“José Manuel Durão Barroso, now President of the European Commission, became politically active after the Portuguese Carnation Revolution of 1974, in the Marxist-Leninist Students Federation, the now extinct youth wing of the PCTP/MRPP (Communist Party of the Portuguese Workers/Reorganising Movement of the Proletariat).A Maoist Revolutionary Party connected at a certain time in Portugal with having liaisons to terrorist actions.Assuming a political position that was in accordance with the country’s main political atmosphere in that period, Barroso gets notorious for daubing anti-capitalist slogans on walls and seizing the law faculty’s furniture, rapidly moving high in the Maoist youth’s hierarchy.But Portugal’s political scenery would rapidly change; as the Extreme-Left fails in gaining control over the country’s political destiny, Barroso decides to take a study period aboard. Upon his return to the country he would ingress in the major independent movement of the Right, the PPD-PSD party, where once again he manage to climb high in the hierarchy ladder, due manly to some internal party coups.”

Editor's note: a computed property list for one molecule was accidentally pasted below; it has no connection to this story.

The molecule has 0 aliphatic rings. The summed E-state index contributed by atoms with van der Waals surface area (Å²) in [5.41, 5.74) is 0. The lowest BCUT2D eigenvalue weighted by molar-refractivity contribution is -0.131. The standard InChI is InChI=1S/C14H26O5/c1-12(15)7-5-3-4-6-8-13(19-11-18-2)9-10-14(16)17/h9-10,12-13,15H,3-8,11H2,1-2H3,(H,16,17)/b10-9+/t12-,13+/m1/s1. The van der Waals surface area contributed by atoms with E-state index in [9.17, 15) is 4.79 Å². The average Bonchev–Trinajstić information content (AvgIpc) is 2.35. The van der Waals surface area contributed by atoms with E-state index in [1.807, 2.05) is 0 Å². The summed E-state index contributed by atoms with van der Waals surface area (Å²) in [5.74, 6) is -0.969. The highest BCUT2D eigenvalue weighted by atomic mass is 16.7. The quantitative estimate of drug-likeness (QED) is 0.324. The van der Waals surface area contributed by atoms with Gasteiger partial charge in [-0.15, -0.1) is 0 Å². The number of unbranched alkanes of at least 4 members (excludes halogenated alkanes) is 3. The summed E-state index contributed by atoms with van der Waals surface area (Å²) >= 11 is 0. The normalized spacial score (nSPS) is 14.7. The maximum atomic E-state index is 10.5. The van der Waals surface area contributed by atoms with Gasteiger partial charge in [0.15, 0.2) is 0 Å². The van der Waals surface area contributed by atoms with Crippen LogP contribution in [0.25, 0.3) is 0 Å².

So that’s that background to the man who now heads the cartel of governments called the EU, that managed to strongarm the Irish into voting its way. And the people cheer. KGS
H/T: Gates of Vienna
Two doors down, patrons of the Sackville Lounge turned away from televised horse races to reveal why. After Irish voters spurned the treaty in a referendum last year, the European Commission—the EU’s unelected legislative, regulatory and executive branch whose power would be cemented under the treaty—left little to chance this time around. Here is how Brussels did it: